Sarkozy to unveil ‘massive’ agricultural aid plan
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French President Nicolas Sarkozy addresses farmers in a cheese-producing village on Tuesday to outline new emergency aid measures for the crisis-ridden agricultural sector. French farmers’ unions are demanding reduced production costs.
French President Nicolas Sarkozy chose the picturesque village of Poligny, best known for its popular Jura comté cheese, to address embattled French dairy farms and outline his government’s new agricultural aid policy on Tuesday.
The sector faced a 20% drop in income in 2008, largely due to the rapidly dwindling sale prices of raw agricultural produce, and is expected to experience a similar drop in 2009. French Agriculture Minister Bruno Lemaire told French daily Le Monde that the sector is facing “its worst crisis in 30 years”.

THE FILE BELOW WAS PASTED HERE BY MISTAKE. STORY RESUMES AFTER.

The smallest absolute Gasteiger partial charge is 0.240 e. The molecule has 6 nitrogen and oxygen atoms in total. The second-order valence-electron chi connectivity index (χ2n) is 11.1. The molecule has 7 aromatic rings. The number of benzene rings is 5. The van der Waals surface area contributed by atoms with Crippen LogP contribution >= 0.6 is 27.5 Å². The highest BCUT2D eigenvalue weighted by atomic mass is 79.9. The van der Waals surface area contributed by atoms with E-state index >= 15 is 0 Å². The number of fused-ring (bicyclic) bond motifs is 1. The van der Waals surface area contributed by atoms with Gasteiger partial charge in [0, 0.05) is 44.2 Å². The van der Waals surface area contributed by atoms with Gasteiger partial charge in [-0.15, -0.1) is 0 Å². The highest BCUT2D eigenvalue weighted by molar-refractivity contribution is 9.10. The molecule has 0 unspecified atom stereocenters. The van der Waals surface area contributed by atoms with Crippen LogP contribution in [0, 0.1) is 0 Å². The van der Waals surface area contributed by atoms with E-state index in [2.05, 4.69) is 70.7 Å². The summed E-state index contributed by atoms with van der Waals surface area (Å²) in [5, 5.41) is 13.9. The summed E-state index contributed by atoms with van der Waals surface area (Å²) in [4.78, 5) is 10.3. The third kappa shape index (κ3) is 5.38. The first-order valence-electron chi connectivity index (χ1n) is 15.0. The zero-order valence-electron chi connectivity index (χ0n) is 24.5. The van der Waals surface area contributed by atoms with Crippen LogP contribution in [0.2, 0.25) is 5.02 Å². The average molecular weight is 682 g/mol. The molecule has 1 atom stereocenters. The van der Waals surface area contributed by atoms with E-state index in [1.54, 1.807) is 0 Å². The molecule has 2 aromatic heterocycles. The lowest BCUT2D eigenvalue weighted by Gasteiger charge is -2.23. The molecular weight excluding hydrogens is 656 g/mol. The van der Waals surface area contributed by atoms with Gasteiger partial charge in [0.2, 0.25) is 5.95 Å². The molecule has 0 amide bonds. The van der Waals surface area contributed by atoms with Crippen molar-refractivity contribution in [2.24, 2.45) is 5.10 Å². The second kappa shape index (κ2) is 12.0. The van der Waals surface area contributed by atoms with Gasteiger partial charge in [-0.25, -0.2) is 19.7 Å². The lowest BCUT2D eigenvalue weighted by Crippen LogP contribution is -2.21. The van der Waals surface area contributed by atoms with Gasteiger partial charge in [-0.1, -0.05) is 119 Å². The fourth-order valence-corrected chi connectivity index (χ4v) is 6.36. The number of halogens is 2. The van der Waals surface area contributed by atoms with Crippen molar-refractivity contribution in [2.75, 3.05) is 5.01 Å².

Ahead of Sarkozy’s address, French Prime Minister François Fillon told reporters the measures to be announced by Sarkozy would be “massive” but provided no further details.
France’s main farm union, the FNSEA, fears the aid may be too little too late. Its president, Jean-Marie Lemétayer, told French TV channel Public Sénat that he is hoping for at least one billion euros in immediate bank loans to farmers. Agricultural employers are also demanding a decrease in taxes and employment costs.
After weeks of protests, France’s agricultural crisis came to a head last week when more than 50,000 people demonstrated across the country.
Farmers are also seeking to make their voices heard by European leaders. Several hundred of them succeeded in blocking a Luxembourg neighbourhood where European agriculture ministers were meeting to discuss the deregulation of the milk market with barricades of manure and flaming tires and haystacks.
French farmers fear that any measure announced by Sarkozy will be nullified by a significant decrease of the European Union’s agricultural budget, as proposed in the preliminary version of a European Commission policy report.
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